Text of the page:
WHAT I WISH I KNEW BEFORE I STARTED IN YOUTH MINISTRY: SELF-CARE
Have you ever felt invincible? In my early days of youth ministry, I had days when I was convinced I was a borderline superhero. There’s a power that comes from crushing it as a youth pastor. You stay up all night with students and still go hang out with them the next day. You teach multiple times a week, sometimes with minimal or no prep. Parents declare your praises. Well maybe I’m exaggerating some, but there’s a rush that comes from being in the trenches of a thriving ministry.
As I look back on those energizing days in the mid 1990’s, I roll my eyes at how ignorant I was to the need for self-care. I simply didn’t take care of myself, and I paid the price with multiple ministry burnouts. With that in mind, here are three things I wish I knew when I started caring for myself.
I Wish I Knew: Paintball Doesn’t Equal Cardio
I honestly thought I was considered active as I ran around the woods of Indiana, using teenagers as paintball target practice. This, shockingly, failed to compensate for all the pizza, fast food, Frappuccino’s, and more that I consumed. I had a 42 year old pastor tell my then 22 year old self that I needed to establish healthy rhythms before my metabolism changed. I thought, “Yeah, thanks old man. I’m good.”
I’ve since learned that I was not good. It wasn’t until my late 30’s that I realized I was in trouble. It might “feel” sufficient to hit up the Youth Pastor Diet every January or try that keto thing once in a while, but it’s not. If I could go back 20 years, I’d tell myself to lay off the fries once in a while because it only gets more and more difficult as you get older.
I Wish I Knew: Retreats Are Not Just for Students
Like many of you, I love retreats. I’d argue passionately for the value they have in the lives of students. Yet I’m embarrassed to say that I didn’t start taking retreats for myself until I burned out, the second time, in my thirties.
Luke 5:15-16 is fairly to the point. Jesus was facing the demands of ministry and his rising popularity. The Bible tells us the news about him spread all the more, so that crowds of people came to hear him and to be healed of their sicknesses. But Jesus often withdrew to lonely places and prayed.
The demands increased. Jesus withdrew. Not only does he withdraw to pray, but Luke wants us to know that Jesus does this often.
Jesus invites us to retreat. I’ve heard author and speaker Ruth Haley Barton say when we retreat we make a generous investment in our friendship with God (her book on retreats is stellar). I would say there are few things I want more than to invest in my friendship with God, and the daily rhythms simply aren’t enough to feed my soul. This is why I sabbath weekly, day-retreat monthly, take a two-day retreat quarterly, and a one-week retreat yearly.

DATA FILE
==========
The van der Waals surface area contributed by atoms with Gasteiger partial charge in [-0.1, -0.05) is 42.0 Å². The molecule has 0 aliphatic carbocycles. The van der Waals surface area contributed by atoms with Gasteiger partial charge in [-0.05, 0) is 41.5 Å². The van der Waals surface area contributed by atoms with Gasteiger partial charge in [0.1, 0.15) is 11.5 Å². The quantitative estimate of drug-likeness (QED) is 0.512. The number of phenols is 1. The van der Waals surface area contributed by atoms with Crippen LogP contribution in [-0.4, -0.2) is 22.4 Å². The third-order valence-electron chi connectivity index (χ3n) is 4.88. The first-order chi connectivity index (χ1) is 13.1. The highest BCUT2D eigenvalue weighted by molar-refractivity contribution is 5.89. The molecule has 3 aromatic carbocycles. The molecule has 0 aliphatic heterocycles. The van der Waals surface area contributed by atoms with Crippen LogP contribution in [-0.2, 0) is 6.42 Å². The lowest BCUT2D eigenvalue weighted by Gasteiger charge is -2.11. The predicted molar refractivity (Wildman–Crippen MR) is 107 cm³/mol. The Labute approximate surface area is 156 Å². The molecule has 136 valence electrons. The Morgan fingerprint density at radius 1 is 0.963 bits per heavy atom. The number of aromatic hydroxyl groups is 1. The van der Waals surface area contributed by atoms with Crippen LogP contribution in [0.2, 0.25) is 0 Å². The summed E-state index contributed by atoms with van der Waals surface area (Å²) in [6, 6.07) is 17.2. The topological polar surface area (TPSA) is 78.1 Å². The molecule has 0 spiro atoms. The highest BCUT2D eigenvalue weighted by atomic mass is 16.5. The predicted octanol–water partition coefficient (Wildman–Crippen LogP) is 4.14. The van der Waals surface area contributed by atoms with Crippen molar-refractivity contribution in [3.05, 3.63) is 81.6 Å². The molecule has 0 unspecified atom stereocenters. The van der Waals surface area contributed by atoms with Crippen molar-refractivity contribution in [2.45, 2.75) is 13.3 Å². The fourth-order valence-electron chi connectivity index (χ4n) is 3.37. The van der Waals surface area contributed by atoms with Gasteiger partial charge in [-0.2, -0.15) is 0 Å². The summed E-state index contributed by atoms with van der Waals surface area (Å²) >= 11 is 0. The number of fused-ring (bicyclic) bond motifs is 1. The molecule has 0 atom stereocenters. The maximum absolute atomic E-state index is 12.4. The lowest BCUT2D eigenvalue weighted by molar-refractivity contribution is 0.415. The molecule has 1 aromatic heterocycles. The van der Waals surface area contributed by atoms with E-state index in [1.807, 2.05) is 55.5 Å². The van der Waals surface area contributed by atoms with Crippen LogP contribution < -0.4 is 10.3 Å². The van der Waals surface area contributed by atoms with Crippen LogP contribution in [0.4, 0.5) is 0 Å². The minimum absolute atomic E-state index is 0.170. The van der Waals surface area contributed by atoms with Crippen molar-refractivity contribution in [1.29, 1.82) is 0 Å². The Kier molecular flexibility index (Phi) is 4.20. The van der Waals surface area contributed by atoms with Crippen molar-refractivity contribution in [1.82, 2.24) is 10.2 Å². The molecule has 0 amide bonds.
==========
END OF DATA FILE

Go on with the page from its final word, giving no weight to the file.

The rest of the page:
Of course retreating will be a struggle. Life happens. My wife and I have mutually decided on the value of these things, so they become a priority. I hear people in ministry often justify their pace with the guilt they feel for stepping away from their ministry or their families.
It comes down to deciding that you’ll be better for the investment you make into your relationship with Jesus, and having the faith that He is going to tend to things when you step back.
I Wish I Knew: People Actually Want to Help
I spent years holding onto bitterness over the lack of mentors I had pouring into me. I envied the youth pastors who had people with wisdom and experience they could turn to at any time. I wish I knew how much people wanted to help me, if I had only asked for help. When I finally asked, everything changed. I remember asking “Do you think we could meet once a month just to talk about my leadership?” He responded “no…” and I tensed up until he finished with “…I think we should meet every week!” Whoops.
If you want someone who you can process the challenges of ministry with, ask someone. As I write this, I think of the young leader I’ll meet with this week to talk through Brené Brown’s Dare to Lead. I love these times and they only happen because I was asked. I have become passionate about being a mentor or helping others find a mentor. Just ask!
I know when I call one of my personal mentors this week, he’s going to ask me about a few specific things that I’ve been working on. This happens because I’ve asked him to. It took me far too long to make this happen, and I could not possibly list all the ways God has used these relationships in my life.
I’ve fallen flat on my face multiple times, and these three things have played a huge role in keeping me running in this race of youth ministry. No matter where you find yourself in your ministry race, you are not alone.
There are many of us who are cheering you on as you care for yourself. If you’re not going to, who will?
Disclaimer: The views and opinions expressed in the YS Blog are those of the authors and do not necessarily reflect the opinion or position of YS.